Virginia Football: Give WVU a Chance
To play or not to play—that is the question.
After too many games against Akron and Richmond, the Virginia Cavaliers have decided it may be time to upgrade their out-of-conference football schedule.
This move will begin a little less than two months from now when Virginia takes on the USC Trojans.
Even though fans may not hold out much hope for an upset win, you can be assured Scott Stadium will be sold out and rocking with the chance of seeing once and for all how the Cavaliers stack up against one of the top teams in the country.
It is the kind of matchup Virginia fans love to see.
You cannot blame the Virginia athletic department for looking for top 25 teams to bring to Charlottesville.
However, apparently you can blame them for their latest pick.
While this has yet to be confirmed, there is a strong indication that Virginia will be looking to set up a series against the West Virginia Mountaineers in the near future.
The boys from Morgantown, as you may recall, were just one game away from playing in the national championship before an improbable 13-9 loss at home in the season finale against Pittsburgh.
After the news broke of Rich Rodriguez’s departure to coach at Michigan, West Virginia was able to rebound and win convincingly against the third-ranked Oklahoma Sooners, 48-28, in their BCS bowl with veteran Bill Stewart at the helm.
The Mountaineers last played the Cavaliers in the 2002 Continental Tire Bowl, a 48-22 thrashing by Virginia, which led to heightened optimism for the up and coming ACC team which had finished in a tie for second after being picked next to last by the preseason ACC media.
However, the fallout from that game has been two teams going in different directions.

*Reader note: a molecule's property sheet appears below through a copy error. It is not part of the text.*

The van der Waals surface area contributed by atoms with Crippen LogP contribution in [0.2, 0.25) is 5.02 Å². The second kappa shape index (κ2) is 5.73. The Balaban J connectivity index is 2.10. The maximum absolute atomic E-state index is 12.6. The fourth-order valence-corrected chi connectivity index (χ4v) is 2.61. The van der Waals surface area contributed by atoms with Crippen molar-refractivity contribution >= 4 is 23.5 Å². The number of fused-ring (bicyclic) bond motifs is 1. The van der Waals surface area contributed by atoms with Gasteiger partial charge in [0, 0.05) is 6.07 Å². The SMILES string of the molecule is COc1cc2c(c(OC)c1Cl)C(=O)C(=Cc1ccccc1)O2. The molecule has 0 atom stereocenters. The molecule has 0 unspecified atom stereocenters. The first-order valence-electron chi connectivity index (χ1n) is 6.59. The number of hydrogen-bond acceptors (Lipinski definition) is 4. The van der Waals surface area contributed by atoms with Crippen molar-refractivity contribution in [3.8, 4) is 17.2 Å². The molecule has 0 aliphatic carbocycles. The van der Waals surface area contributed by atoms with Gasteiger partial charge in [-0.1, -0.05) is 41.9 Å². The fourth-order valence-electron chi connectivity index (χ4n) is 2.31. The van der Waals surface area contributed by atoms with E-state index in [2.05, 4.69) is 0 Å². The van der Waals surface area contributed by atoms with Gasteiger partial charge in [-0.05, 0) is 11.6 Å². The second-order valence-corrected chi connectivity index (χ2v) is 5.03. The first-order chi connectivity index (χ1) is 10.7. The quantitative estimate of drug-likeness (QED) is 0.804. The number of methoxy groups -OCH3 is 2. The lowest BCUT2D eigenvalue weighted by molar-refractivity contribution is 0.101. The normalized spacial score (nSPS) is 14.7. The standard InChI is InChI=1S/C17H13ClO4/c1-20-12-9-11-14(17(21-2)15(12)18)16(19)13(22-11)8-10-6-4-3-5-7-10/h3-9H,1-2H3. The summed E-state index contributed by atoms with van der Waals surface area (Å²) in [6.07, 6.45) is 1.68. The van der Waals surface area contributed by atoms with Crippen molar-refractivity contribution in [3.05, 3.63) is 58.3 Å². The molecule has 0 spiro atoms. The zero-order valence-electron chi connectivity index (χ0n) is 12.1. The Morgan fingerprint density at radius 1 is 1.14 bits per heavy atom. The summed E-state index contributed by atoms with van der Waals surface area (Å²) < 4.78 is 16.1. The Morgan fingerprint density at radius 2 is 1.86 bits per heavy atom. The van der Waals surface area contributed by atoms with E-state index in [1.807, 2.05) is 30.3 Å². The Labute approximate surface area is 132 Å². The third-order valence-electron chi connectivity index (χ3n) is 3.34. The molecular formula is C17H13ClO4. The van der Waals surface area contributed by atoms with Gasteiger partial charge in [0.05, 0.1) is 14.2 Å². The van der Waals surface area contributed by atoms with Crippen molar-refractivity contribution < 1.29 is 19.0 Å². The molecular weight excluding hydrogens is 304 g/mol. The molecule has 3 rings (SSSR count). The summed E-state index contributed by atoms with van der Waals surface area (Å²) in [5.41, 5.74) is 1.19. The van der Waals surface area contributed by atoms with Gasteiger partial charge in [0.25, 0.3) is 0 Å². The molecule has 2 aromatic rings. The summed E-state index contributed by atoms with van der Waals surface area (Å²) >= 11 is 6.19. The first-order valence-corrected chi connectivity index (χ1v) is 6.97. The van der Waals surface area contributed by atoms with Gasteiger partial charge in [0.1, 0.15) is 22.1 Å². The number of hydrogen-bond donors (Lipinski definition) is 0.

Despite the loss, West Virginia has gone 49-14 since that game, including 33 wins the last three seasons. The Cavaliers have gone 36-25 since that big win.
That game also marked the death of the Virginia pep band. A halftime routine spoofing “The Bachelor” and the “Real Life Beverly Hills” raised the ire of West Virginia fans. It even resulted in West Virginia Governor Bob Wise condemning their actions and led to the rise of an official Virginia marching band for the first time in school history.
Obviously the two schools are not big fans of one another, but Athletic Director Craig Littlepage could never have imagined the resentment most Virginia fans appear to have towards this proposed match up.
Just a quick glance at Virginia’s fan site The Sabre shows the football board simply exploding over whether the Cavaliers should play West Virginia.
The excuses seem to be plentiful, but the fact that even the mentioning of a potential contract causes such fervor demonstrates why this series should happen.
Teams do fans a disservice by scheduling weak out-of-conference opponents. There is no buzz generated by the fans, and that trickles down to the players. They play at a very lethargic level, and everyone is left with a disheartening, boring game that may have done more harm than good.
If you want to impress the national pollsters, go out there and play someone worthy of getting attention.
The ACC has certainly become an open race the last few years, as evidenced by Wake Forest’s shocking run just two years ago.
The Cavaliers have had great talent under the Al Groh era, but they have struggled against the top teams in the conference.
That is because Virginia simply had not prepared itself by scheduling opponents that matched the speed and athleticism of Virginia Tech or Florida State.
If the Cavaliers truly want to compete for the ACC title, why not take the risk?
West Virginia may not have the same prestige as USC, but they certainly feature a great deal of skill and athleticism.
Even though the Big East gets a lot of grief for its lack of depth and quality teams, the ACC is the conference that has gone 1-9 in BCS games and winless since the expansion.
It is far better to gain experience against a high-quality team early to help you down the road. Other teams have begun to figure this out.
Texas beating Ohio State in 2005, and then Ohio State flipping the script the next year, led to a great deal of confidence and set the table for runs to the BCS title game.
Even the Cavaliers' arch rival, the Virginia Tech Hokies, have begun to stop scheduling cupcakes like William and Mary and Ohio University all the time and now bring teams like LSU and Nebraska to the schedule.
So it’s time to get off the high horse.
If Virginia wants to claim it has a great school, tradition, and fan base, then let’s prove it.
Instead of worrying about fans and safety, worry about being a good example yourself.
By doing so, Virginia and its fans can get what all teams really want: Respect.
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